Technological Advantages: The testimony to the growing stature of Ireland as a technology hub is the rising number of outsourcing projects that the country lands. Ireland is now competing with such developing nations as India in garnering a share of the Knowledge Processing jobs. With a growing pool on technically skilled workers who are also competent in the universal language English, the country is a favourite destination for many North American and European off-shore projects (Ireland in 2004). This trend can only become stronger in the immediate future and it won’t be long before Ireland overtakes the rest of Europe in attracting FDI from North American corporations.
Environmental Conditions: While technological advancement is a key factor in Ireland’s success, a less known fact is the revival of its natural environment. In fact, as opposed to undermining the ecology, the Irish have channelled modern technology toward conserving their environment. A case in point is the incentives offered by the government for corporations that conform to water and air pollution limits. Agriculture, which was the traditional way of livelihood in Ireland, has also been brought under the purview of these conservation measures. The Rural Environment Protection Scheme (REPS) that was introduced in the 1990’s symbolizes Irish government’s foresight. Farmers are also rewarded for their role in ecological conservation and also for adopting organic farming practices. For instance, “Supplementary REPS payments are also available to farmers, designed to deliver specific environmental outcomes, mainly: the protection of wildlife habitats; long-term set aside for riparian zones; conservation of local livestock breeds; and to promote organic farming. Almost a third of farmers in 2005 who undertook supplementary measures chose the organic farming option.” (OECD Country Trends, 2008)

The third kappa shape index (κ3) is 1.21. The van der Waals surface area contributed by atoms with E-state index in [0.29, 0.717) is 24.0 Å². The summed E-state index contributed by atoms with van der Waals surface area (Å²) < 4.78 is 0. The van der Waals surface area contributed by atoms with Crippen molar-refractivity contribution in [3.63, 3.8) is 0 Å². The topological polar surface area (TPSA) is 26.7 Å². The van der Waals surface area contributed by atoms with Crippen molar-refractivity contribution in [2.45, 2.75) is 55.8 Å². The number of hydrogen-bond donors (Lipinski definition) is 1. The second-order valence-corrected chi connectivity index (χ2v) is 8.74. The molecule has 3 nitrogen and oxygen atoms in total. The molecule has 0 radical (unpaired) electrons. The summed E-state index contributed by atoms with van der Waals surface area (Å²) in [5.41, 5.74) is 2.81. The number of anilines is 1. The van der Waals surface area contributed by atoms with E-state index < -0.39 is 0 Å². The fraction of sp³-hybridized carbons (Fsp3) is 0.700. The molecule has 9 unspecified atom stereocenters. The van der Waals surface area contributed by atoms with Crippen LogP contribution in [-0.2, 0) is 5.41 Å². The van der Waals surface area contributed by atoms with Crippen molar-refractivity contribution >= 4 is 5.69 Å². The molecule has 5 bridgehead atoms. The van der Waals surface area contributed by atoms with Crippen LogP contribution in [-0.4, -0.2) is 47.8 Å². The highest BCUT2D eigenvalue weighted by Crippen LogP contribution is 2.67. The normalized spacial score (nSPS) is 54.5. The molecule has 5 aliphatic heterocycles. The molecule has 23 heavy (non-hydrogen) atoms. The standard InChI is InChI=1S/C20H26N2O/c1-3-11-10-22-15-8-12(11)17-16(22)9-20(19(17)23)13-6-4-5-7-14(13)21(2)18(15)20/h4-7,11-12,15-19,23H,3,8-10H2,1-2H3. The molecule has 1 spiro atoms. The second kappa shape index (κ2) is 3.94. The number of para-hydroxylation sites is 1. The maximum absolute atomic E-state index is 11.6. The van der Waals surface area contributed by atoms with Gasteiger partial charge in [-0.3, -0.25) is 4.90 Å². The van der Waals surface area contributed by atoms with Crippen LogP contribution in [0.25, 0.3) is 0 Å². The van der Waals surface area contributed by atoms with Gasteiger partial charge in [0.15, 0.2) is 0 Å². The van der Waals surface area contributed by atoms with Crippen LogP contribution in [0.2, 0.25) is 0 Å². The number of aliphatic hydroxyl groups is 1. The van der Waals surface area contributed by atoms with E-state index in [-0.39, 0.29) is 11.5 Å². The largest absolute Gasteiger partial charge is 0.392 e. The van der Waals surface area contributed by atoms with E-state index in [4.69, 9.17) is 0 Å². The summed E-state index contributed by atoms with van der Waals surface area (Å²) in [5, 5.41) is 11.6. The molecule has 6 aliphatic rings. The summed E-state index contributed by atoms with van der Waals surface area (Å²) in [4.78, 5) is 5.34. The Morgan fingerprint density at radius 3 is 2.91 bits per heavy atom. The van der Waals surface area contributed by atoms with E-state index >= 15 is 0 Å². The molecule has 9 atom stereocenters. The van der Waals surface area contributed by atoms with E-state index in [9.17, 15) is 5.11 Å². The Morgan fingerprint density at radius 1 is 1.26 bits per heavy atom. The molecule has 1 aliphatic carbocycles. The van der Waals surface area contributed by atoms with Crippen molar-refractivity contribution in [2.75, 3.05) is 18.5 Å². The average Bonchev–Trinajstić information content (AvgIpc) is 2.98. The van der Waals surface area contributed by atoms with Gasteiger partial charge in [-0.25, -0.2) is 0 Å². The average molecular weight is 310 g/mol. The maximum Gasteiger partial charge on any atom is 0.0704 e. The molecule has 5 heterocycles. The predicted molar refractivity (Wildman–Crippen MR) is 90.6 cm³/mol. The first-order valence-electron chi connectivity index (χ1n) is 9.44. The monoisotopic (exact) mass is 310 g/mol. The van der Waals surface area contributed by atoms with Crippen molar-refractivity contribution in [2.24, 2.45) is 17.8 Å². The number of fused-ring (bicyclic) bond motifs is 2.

Legal Factors: Special legislations and favourable taxations were enacted to encourage environmentally sound farming practices. The National Action Programme under the Nitrates Directive (brought forth in 2005) is one such measure. Hence, we can infer, that the prevailing legal framework in Ireland has had also played a significant role in the nation’s success, as it had encouraged flow of FDI funds.
Conclusion: It could be emphatically stated that Ireland had broken free from its oppressive past and is heading toward a future of economic prosperity and social harmony. Due to the aforementioned favourable political, economic, social, technological, environmental and legal conditions, the country has become a favourite for foreign investors and attracts substantial FDI. Hundreds of multinational companies have set up their bases in Ireland in anticipation of its growing stature within the EU in particular and the world markets in general. However, to fulfil the faith kept by investors abroad, the country needs to focus more on some infrastructural issues. This would entail creating a fast and reliable telecommunications network, ensuring electricity supply to the new industries and increasing the pool of skilled workers to meet greater demand. If these issues are taken care of, then Ireland can compensate for some of its inherent disadvantages and can truly claim its place in the world.